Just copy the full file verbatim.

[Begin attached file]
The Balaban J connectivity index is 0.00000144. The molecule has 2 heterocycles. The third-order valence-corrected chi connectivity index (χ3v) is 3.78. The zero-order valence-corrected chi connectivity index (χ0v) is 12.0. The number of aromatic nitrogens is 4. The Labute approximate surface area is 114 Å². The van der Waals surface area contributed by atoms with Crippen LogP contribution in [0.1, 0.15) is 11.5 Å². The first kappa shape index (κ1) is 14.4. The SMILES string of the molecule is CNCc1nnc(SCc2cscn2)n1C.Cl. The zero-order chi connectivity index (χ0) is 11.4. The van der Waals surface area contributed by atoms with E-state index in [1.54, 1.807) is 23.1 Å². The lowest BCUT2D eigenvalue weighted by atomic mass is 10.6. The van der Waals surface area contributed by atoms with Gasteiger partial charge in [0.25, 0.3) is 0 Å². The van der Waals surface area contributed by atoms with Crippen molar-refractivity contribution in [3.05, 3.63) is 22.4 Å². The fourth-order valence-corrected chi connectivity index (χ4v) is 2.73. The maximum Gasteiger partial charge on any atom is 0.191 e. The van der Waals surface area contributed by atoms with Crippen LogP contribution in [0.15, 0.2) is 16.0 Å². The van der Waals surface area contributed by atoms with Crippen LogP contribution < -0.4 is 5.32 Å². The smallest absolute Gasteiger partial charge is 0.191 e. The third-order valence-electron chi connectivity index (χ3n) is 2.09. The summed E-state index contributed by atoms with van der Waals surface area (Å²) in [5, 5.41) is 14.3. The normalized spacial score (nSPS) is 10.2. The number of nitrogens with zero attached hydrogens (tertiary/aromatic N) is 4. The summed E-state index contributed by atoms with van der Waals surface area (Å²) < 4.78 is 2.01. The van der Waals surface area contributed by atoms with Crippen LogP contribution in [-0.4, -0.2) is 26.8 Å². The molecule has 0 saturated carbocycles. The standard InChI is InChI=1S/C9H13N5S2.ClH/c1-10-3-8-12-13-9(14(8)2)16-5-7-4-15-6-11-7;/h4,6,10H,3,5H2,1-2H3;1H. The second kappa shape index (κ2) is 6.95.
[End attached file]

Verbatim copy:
The Balaban J connectivity index is 0.00000144. The molecule has 2 heterocycles. The third-order valence-corrected chi connectivity index (χ3v) is 3.78. The zero-order valence-corrected chi connectivity index (χ0v) is 12.0. The number of aromatic nitrogens is 4. The Labute approximate surface area is 114 Å². The van der Waals surface area contributed by atoms with Crippen LogP contribution in [0.1, 0.15) is 11.5 Å². The first kappa shape index (κ1) is 14.4. The SMILES string of the molecule is CNCc1nnc(SCc2cscn2)n1C.Cl. The zero-order chi connectivity index (χ0) is 11.4. The van der Waals surface area contributed by atoms with E-state index in [1.54, 1.807) is 23.1 Å². The lowest BCUT2D eigenvalue weighted by atomic mass is 10.6. The van der Waals surface area contributed by atoms with Gasteiger partial charge in [0.25, 0.3) is 0 Å². The van der Waals surface area contributed by atoms with Crippen molar-refractivity contribution in [3.05, 3.63) is 22.4 Å². The fourth-order valence-corrected chi connectivity index (χ4v) is 2.73. The maximum Gasteiger partial charge on any atom is 0.191 e. The van der Waals surface area contributed by atoms with Crippen LogP contribution in [0.15, 0.2) is 16.0 Å². The van der Waals surface area contributed by atoms with Crippen LogP contribution < -0.4 is 5.32 Å². The smallest absolute Gasteiger partial charge is 0.191 e. The third-order valence-electron chi connectivity index (χ3n) is 2.09. The summed E-state index contributed by atoms with van der Waals surface area (Å²) in [5, 5.41) is 14.3. The normalized spacial score (nSPS) is 10.2. The number of nitrogens with zero attached hydrogens (tertiary/aromatic N) is 4. The summed E-state index contributed by atoms with van der Waals surface area (Å²) < 4.78 is 2.01. The van der Waals surface area contributed by atoms with Crippen LogP contribution in [-0.4, -0.2) is 26.8 Å². The molecule has 0 saturated carbocycles. The standard InChI is InChI=1S/C9H13N5S2.ClH/c1-10-3-8-12-13-9(14(8)2)16-5-7-4-15-6-11-7;/h4,6,10H,3,5H2,1-2H3;1H. The second kappa shape index (κ2) is 6.95.